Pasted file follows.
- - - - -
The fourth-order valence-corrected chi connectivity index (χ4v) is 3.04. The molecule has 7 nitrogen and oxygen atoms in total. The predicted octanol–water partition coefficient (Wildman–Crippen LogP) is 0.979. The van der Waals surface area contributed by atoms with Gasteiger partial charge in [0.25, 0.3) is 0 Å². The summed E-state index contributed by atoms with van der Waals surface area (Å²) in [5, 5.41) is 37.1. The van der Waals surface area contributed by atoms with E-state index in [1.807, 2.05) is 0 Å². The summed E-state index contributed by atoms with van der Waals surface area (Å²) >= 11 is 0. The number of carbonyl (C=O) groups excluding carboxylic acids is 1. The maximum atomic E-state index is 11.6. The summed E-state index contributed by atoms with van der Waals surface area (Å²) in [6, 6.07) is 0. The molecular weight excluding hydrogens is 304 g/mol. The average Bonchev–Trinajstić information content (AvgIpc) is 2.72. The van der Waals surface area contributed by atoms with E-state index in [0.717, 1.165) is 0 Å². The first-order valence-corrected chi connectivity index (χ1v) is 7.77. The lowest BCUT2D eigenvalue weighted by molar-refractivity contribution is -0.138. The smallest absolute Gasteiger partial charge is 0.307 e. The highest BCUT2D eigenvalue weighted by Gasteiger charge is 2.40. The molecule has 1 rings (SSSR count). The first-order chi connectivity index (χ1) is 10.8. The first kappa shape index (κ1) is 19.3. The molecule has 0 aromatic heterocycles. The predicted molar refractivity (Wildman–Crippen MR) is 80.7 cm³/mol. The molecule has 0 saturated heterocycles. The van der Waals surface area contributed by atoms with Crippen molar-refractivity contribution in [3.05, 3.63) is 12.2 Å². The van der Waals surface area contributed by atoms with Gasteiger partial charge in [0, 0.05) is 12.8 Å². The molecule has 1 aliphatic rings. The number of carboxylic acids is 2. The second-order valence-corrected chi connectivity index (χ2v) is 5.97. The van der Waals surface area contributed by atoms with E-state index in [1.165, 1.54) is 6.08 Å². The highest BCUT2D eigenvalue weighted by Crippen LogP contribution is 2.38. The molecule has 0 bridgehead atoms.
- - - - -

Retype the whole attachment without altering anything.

The fourth-order valence-corrected chi connectivity index (χ4v) is 3.04. The molecule has 7 nitrogen and oxygen atoms in total. The predicted octanol–water partition coefficient (Wildman–Crippen LogP) is 0.979. The van der Waals surface area contributed by atoms with Gasteiger partial charge in [0.25, 0.3) is 0 Å². The summed E-state index contributed by atoms with van der Waals surface area (Å²) in [5, 5.41) is 37.1. The van der Waals surface area contributed by atoms with E-state index in [1.807, 2.05) is 0 Å². The summed E-state index contributed by atoms with van der Waals surface area (Å²) >= 11 is 0. The number of carbonyl (C=O) groups excluding carboxylic acids is 1. The maximum atomic E-state index is 11.6. The summed E-state index contributed by atoms with van der Waals surface area (Å²) in [6, 6.07) is 0. The molecular weight excluding hydrogens is 304 g/mol. The average Bonchev–Trinajstić information content (AvgIpc) is 2.72. The van der Waals surface area contributed by atoms with E-state index in [0.717, 1.165) is 0 Å². The first-order valence-corrected chi connectivity index (χ1v) is 7.77. The lowest BCUT2D eigenvalue weighted by molar-refractivity contribution is -0.138. The smallest absolute Gasteiger partial charge is 0.307 e. The highest BCUT2D eigenvalue weighted by Gasteiger charge is 2.40. The molecule has 1 rings (SSSR count). The first-order chi connectivity index (χ1) is 10.8. The first kappa shape index (κ1) is 19.3. The molecule has 0 aromatic heterocycles. The predicted molar refractivity (Wildman–Crippen MR) is 80.7 cm³/mol. The molecule has 0 saturated heterocycles. The van der Waals surface area contributed by atoms with Crippen molar-refractivity contribution in [3.05, 3.63) is 12.2 Å². The van der Waals surface area contributed by atoms with Gasteiger partial charge in [0, 0.05) is 12.8 Å². The molecule has 1 aliphatic rings. The number of carboxylic acids is 2. The second-order valence-corrected chi connectivity index (χ2v) is 5.97. The van der Waals surface area contributed by atoms with E-state index in [1.165, 1.54) is 6.08 Å². The highest BCUT2D eigenvalue weighted by Crippen LogP contribution is 2.38. The molecule has 0 bridgehead atoms.